While yield provides you some basic information, yield to maturity (or YTM) is the total return that’s anticipated if you hold the bond until it matures. A bond’s YTM is a complex calculation that can only be determined with a bond calculator. It takes into account the actual price paid for the bond (not the face value) along with the coupon payments received over time, among other factors.
When investors talk about yield, most of the time they’re referring to YTM. This figure makes some basic assumptions, but these assumptions may not pan out. The point of this number is not to estimate how your bond investment will perform. Instead, it allows you to make an apples-to-apples comparison to other bonds when selecting a fixed income investment.
Yield to Call
Some bonds grant the issuer the right, but not the obligation, to buy back or call the bond at a specific time before the maturity date. Yield to call makes the assumption that the issuer will exercise the right to buy the bond back early. It’s calculated much the same way as YTM, but since there will be less time to receive interest payments, generally yield to call will reflect a lower return to the investor. However, a bond’s call price will oftentimes slightly exceed its face value. This additional amount may offset at least some of the foregone coupon payments once the bond has been called.
Yield to Put
Yield to put is similar to yield to call, except in this case it’s the investor who has the right to sell the bond back early. Again, when calculating this number, the assumption is made that this right will be exercised.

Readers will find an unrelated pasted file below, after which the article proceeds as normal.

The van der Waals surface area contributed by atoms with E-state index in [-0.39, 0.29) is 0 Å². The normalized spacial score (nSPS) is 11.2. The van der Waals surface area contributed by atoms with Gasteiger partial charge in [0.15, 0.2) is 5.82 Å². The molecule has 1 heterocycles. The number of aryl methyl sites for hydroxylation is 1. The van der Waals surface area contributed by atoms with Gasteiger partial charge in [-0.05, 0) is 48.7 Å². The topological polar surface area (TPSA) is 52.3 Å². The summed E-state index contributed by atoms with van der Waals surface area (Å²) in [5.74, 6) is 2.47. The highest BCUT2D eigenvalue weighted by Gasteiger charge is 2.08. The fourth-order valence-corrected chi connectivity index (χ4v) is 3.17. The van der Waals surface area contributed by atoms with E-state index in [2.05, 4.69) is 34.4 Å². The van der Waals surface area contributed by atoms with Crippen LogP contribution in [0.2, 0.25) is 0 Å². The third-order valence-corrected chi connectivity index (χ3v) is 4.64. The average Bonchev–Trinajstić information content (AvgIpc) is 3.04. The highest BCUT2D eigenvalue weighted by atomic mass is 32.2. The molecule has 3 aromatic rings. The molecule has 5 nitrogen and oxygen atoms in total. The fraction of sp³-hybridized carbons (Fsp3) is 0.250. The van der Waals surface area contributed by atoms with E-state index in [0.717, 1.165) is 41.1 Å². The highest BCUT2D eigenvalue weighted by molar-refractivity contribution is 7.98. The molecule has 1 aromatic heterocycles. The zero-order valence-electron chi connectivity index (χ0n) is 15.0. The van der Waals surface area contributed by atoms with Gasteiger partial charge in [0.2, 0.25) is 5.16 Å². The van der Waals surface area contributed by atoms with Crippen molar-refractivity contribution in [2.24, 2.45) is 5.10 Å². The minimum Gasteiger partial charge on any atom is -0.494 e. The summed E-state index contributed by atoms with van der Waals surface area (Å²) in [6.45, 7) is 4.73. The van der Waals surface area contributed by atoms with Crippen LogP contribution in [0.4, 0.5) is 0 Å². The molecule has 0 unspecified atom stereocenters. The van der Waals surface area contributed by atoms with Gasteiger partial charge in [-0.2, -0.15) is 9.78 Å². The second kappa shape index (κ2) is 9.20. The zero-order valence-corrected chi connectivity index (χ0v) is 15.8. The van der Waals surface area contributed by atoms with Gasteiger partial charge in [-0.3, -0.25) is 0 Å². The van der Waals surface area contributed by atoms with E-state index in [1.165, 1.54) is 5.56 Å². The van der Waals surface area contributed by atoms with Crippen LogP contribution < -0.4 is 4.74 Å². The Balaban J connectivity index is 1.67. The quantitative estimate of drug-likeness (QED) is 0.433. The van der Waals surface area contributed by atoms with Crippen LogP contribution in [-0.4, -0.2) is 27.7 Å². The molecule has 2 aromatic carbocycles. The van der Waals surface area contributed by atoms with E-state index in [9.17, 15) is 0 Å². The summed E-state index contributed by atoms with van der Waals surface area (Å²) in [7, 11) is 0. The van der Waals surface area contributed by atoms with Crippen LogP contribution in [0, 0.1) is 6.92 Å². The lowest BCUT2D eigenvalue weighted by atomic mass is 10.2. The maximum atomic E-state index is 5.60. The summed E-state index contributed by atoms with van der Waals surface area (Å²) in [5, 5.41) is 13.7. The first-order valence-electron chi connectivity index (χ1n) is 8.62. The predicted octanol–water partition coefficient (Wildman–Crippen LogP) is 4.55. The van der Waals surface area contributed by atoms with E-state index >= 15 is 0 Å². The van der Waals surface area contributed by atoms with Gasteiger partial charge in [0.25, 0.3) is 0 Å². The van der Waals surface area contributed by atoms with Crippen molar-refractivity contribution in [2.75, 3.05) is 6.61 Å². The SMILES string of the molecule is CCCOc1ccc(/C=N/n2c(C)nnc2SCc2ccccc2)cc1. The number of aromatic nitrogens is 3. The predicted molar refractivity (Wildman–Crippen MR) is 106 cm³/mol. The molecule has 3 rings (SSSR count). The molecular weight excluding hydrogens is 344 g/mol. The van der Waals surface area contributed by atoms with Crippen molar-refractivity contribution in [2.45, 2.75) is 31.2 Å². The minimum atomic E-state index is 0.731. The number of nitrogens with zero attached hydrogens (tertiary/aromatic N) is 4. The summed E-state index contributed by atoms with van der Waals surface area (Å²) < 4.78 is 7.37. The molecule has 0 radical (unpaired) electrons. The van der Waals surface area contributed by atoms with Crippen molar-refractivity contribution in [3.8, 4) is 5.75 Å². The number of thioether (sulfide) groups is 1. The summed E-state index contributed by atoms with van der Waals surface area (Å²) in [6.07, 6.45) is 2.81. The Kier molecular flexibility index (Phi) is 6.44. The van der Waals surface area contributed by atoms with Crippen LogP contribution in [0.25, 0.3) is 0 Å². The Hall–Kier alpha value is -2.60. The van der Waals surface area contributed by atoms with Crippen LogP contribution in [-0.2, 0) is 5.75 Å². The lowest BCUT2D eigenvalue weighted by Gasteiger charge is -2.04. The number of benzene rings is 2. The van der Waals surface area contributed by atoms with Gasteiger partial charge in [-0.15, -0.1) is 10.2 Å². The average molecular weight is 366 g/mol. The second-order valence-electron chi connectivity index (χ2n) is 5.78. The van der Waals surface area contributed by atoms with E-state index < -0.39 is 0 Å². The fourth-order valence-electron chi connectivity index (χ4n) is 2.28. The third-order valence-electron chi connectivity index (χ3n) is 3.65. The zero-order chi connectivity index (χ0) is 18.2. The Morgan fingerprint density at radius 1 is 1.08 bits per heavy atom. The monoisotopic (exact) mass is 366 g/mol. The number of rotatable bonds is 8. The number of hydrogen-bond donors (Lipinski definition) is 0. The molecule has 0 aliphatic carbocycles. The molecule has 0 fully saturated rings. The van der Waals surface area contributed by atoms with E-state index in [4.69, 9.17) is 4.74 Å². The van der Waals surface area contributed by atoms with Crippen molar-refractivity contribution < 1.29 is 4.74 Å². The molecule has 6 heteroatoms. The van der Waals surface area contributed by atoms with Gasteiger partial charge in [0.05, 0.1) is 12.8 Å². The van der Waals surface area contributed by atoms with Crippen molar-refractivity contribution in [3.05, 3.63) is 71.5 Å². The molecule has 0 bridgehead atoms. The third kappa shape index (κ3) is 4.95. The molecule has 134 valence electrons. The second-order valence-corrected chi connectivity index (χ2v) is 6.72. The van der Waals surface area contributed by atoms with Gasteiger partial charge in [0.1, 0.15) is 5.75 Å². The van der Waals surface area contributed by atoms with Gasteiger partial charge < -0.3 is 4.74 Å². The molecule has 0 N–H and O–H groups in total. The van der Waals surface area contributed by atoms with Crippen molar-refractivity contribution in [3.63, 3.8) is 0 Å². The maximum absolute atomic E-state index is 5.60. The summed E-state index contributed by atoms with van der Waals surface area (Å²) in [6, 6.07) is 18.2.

Yield to Worst
When bonds are callable, puttable, or have other similar features, it’s a good idea to examine the yield to worst. This is the worst-case yield figure, so it would be the lowest possible yield out of yield to maturity, yield to call, or yield to put.
How to calculate an equivalent yield.
Fully taxable corporate bonds usually generate higher interest payments than fully tax-exempt municipal bonds. But that doesn’t automatically mean these higher-coupon bonds are a sweeter deal when all’s said and done. Assuming all other factors are equal, you need to examine the yields of these bonds under equal tax conditions to make a fair comparison.
Depending on the information you have available at the time, this will involve one of two formulas: calculating the after-tax yield of a taxable corporate bond or calculating a taxable yield for a tax-exempt muni bond. To determine the after-tax yield of a taxable bond, here’s the formula:
Pretax yield x (1 – tax rate) = equivalent after-tax yield
Let’s put this equation into practice. Imagine you’re in the 30% federal tax bracket and you have the option of choosing between a taxable corporate bond with a yield of 4% or a tax-exempt muni bond with a yield of 3%. The after-tax yield for the taxable corporate bond is calculated as follows:
4% x (1 – 30%) = 0.04 x 0.70 = 0.028 = 2.8% after-tax yield
As you can see, for someone in the 30% tax bracket, the yield of 3% from the tax-exempt muni bond would be greater than the corporate’s after-tax yield of 2.8%. Although at first glance, the taxable corporate bond had a higher yield, that’s not the case after you do the math. Let’s look at this from the other point of view and calculate the taxable yield for a tax-exempt muni bond:
Tax-exempt return divided by (1 – tax rate) = equivalent taxable yield
Still using the 30% federal tax bracket, you’re considering a tax-exempt muni bond with a yield of 5%.
5% divided by (1 – 30%) = 0.05 / 0.70 = 0.071 = 7.1% equivalent taxable yield